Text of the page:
The DX-LINC software has the following objectives: (1) Link diagnostic tests ordered by the care providers to appropriate medical documentation or diagnoses; (2) Decrease non-compensable services; and (3) Provide notification so that necessary pre-certifications are obtained (a “pre-certification” is a set of findings that must be made before a certain procedure may be ordered). The software would ideally: (1) Interface with the hospital system's main computer programs regarding patient data, etc.; (2) Employ a complete electronic record, including physician and nursing notes; (3) Evaluate the documentation on hand against the established criteria of medical necessity for ordered tests; (4) Provide an alert when additional criteria need to be met before ordering the test; and (5) Provide management reports for trending, tracking, and key statistics. Although the use of electronic records is preferable, the software would also be able to operate as a stand-alone module with an operator manually entering data from paper records, etc.
 Still referring to FIG. 1, mLINC 22 compares the information gathered against criteria provided/mandated by any payor source (such as the federal Centers for Medicare and Medicaid Services, hereinafter “CMS”). These criteria are at present commonly referred to by the name “Interqual.” As one example, those skilled in the art will know that CMS currently provides detailed criteria for deciding when a patient needs critical care services. CMS criteria are very important, since they ultimately determine whether the services rendered are compensable. The application of the CMS criteria, or any other payor specified criteria, to mLINC 22's decisions can be substantially automated through the use of a computer program. The inventors refer to this computer program as “Info-LINC.”
 The Info-LINC software has the following objectives: (1) Link diagnostic data and patient-specific data to all mandated approved criteria (such as CMS criteria) for reimbursement (such as admit for treatment vs. admit for observation ); (2) Provide a continual review of data as it is entered or obtained; (3) Notify the care providers when to appropriately change patient status from observation to inpatient, observation to outpatient, inpatient to outpatient, or critical care to acute care; and (4) Provide a mechanism for providing post-care follow-up. The software would ideally: (1) Interface with the hospital system's main computer programs regarding patient data, etc.; (2) Employ a complete electronic record, including physician and nursing notes; (3) Evaluate the documentation on hand against the established criteria mandated by payor; and (4) Provide management reports for trending, tracking, and key statistics. Like the DX-LINC software, the Info-LINC software would also be able to operate as a stand-alone module with an operator manually entering data from paper records, etc.
 The admission decisions performed by mLINC 22 should be understood in detail. An admission review is customarily conducted by mLINC 22 (in order to determine whether a patient will be admitted to the hospital or treated as an outpatient). Referring to FIG. 1, the reader will note that mLINC 22 first sees the patient after the completion of medical screening exam 20. Medical treatment does not stop at this point. It is proceeding in parallel. During the treatment, mLINC 22 performs an initial review of the patient's chief complaint, the present diagnosis (as determined by the persons actually providing care), the results of the physical examination, and the diagnostic work-up (such as blood tests, etc.).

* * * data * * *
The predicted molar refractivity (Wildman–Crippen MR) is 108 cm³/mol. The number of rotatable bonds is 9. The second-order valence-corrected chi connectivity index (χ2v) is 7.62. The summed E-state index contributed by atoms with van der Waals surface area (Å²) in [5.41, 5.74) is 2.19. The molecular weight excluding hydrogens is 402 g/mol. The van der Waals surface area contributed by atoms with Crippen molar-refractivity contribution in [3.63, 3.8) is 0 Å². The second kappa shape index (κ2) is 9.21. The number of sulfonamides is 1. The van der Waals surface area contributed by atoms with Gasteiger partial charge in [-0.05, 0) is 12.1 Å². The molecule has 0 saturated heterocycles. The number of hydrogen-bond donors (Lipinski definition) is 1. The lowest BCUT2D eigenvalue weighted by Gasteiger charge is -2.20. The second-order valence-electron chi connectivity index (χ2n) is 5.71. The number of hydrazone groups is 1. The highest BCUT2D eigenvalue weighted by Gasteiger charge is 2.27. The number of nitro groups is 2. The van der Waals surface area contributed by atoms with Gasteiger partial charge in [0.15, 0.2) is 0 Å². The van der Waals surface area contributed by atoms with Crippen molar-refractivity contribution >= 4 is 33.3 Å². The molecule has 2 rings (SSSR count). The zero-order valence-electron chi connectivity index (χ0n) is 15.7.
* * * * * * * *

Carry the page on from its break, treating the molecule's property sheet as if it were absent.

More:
mLINC 22 compares the information gathered against all mandated payor criteria, which are currently provided by CMS. FIG. 1 shows a step labeled as jump to FIG. 2 24. Turning now to FIG. 2, the inpatient admission decisions performed by mLINC 22 will be explained. Admission review 44 is customarily conducted by mLINC 22. After mLINC 22 has gathered the information described in the preceding paragraphs and applied the CMS criteria (possibly using the proposed software, Info-LINC), admit/outpatient decision 48 is reached. Broadly, the CMS criteria will indicate that the patient must either be admitted or treated as an outpatient. Assuming that admission is indicated, the next step would be inpatient/observation decision 60.
 If the CMS criteria indicate that inpatient admission of the patient to the hospital is warranted, then the patient proceeds to inpatient category 62. The patient would then be processed into a regular hospital room (or intensive care unit, etc.), shown as admission step 64. A course of care 74 is then provided in the hospital.
 If the CMS criteria indicate that the patient does not meet inpatient admission criteria, yet needs to be monitored, the patient would be placed in observation category 66. The patient would then be admitted through observation admission step 68. During observation, the patient is closely monitored with clinical and diagnostic findings being screened against CMS criteria. At the appropriate time, based on patient condition and criteria, the patient is either admitted to inpatient category 62 or discharged as an outpatient (discharge step 52). mLINC 22 then becomes involved in the planning of outpatient care (if ultimately warranted), shown in the figure as follow-up care 72. mLINC 22 also assists with discharge planning 54 and education of the patient regarding community resources and referrals (such as substance abuse treatment centers, elder care center, follow-up care 72, etc.). The patient then proceeds to follow up care 72, which would be conducted via telephone for patients seen after hours. The patients would ultimately then receive care 74 on an outpatient basis.